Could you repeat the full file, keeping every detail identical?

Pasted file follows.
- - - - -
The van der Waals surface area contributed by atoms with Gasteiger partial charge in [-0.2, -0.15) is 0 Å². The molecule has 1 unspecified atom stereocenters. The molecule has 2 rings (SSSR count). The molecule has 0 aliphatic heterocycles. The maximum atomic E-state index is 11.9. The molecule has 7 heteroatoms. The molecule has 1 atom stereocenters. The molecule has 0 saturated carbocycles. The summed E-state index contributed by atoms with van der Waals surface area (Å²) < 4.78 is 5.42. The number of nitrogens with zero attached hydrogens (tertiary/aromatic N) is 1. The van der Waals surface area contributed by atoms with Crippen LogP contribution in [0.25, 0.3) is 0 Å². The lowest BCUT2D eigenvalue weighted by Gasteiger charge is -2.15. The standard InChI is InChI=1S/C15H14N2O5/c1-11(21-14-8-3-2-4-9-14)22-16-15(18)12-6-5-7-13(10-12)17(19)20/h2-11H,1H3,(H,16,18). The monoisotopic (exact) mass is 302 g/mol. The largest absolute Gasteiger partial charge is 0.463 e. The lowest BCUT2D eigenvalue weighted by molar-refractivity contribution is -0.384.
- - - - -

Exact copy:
The van der Waals surface area contributed by atoms with Gasteiger partial charge in [-0.2, -0.15) is 0 Å². The molecule has 1 unspecified atom stereocenters. The molecule has 2 rings (SSSR count). The molecule has 0 aliphatic heterocycles. The maximum atomic E-state index is 11.9. The molecule has 7 heteroatoms. The molecule has 1 atom stereocenters. The molecule has 0 saturated carbocycles. The summed E-state index contributed by atoms with van der Waals surface area (Å²) < 4.78 is 5.42. The number of nitrogens with zero attached hydrogens (tertiary/aromatic N) is 1. The van der Waals surface area contributed by atoms with Crippen LogP contribution in [0.25, 0.3) is 0 Å². The lowest BCUT2D eigenvalue weighted by Gasteiger charge is -2.15. The standard InChI is InChI=1S/C15H14N2O5/c1-11(21-14-8-3-2-4-9-14)22-16-15(18)12-6-5-7-13(10-12)17(19)20/h2-11H,1H3,(H,16,18). The monoisotopic (exact) mass is 302 g/mol. The largest absolute Gasteiger partial charge is 0.463 e. The lowest BCUT2D eigenvalue weighted by molar-refractivity contribution is -0.384.